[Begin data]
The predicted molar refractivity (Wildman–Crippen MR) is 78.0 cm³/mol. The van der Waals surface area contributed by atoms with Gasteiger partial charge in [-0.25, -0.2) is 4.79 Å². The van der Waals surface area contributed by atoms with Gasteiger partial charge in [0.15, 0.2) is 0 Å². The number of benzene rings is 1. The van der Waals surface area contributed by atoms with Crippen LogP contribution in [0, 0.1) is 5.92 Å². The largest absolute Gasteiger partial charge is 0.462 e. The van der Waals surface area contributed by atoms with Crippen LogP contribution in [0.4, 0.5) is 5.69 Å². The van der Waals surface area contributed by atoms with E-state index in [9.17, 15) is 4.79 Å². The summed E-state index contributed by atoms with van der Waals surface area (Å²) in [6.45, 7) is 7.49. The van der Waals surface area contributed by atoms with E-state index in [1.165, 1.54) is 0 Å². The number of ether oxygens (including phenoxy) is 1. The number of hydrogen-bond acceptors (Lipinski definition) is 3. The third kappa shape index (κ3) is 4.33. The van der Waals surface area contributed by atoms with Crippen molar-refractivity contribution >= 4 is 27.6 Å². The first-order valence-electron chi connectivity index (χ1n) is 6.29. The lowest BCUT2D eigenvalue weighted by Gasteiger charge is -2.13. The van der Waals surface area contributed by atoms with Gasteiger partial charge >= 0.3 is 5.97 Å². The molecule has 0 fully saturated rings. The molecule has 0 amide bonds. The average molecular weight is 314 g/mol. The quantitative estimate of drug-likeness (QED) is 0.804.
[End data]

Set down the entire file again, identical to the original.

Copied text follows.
The predicted molar refractivity (Wildman–Crippen MR) is 78.0 cm³/mol. The van der Waals surface area contributed by atoms with Gasteiger partial charge in [-0.25, -0.2) is 4.79 Å². The van der Waals surface area contributed by atoms with Gasteiger partial charge in [0.15, 0.2) is 0 Å². The number of benzene rings is 1. The van der Waals surface area contributed by atoms with Crippen LogP contribution in [0, 0.1) is 5.92 Å². The largest absolute Gasteiger partial charge is 0.462 e. The van der Waals surface area contributed by atoms with Crippen LogP contribution in [0.4, 0.5) is 5.69 Å². The van der Waals surface area contributed by atoms with E-state index in [9.17, 15) is 4.79 Å². The summed E-state index contributed by atoms with van der Waals surface area (Å²) in [6.45, 7) is 7.49. The van der Waals surface area contributed by atoms with E-state index in [1.165, 1.54) is 0 Å². The number of ether oxygens (including phenoxy) is 1. The number of hydrogen-bond acceptors (Lipinski definition) is 3. The third kappa shape index (κ3) is 4.33. The van der Waals surface area contributed by atoms with Crippen molar-refractivity contribution >= 4 is 27.6 Å². The first-order valence-electron chi connectivity index (χ1n) is 6.29. The lowest BCUT2D eigenvalue weighted by Gasteiger charge is -2.13. The van der Waals surface area contributed by atoms with Gasteiger partial charge >= 0.3 is 5.97 Å². The molecule has 0 fully saturated rings. The molecule has 0 amide bonds. The average molecular weight is 314 g/mol. The quantitative estimate of drug-likeness (QED) is 0.804.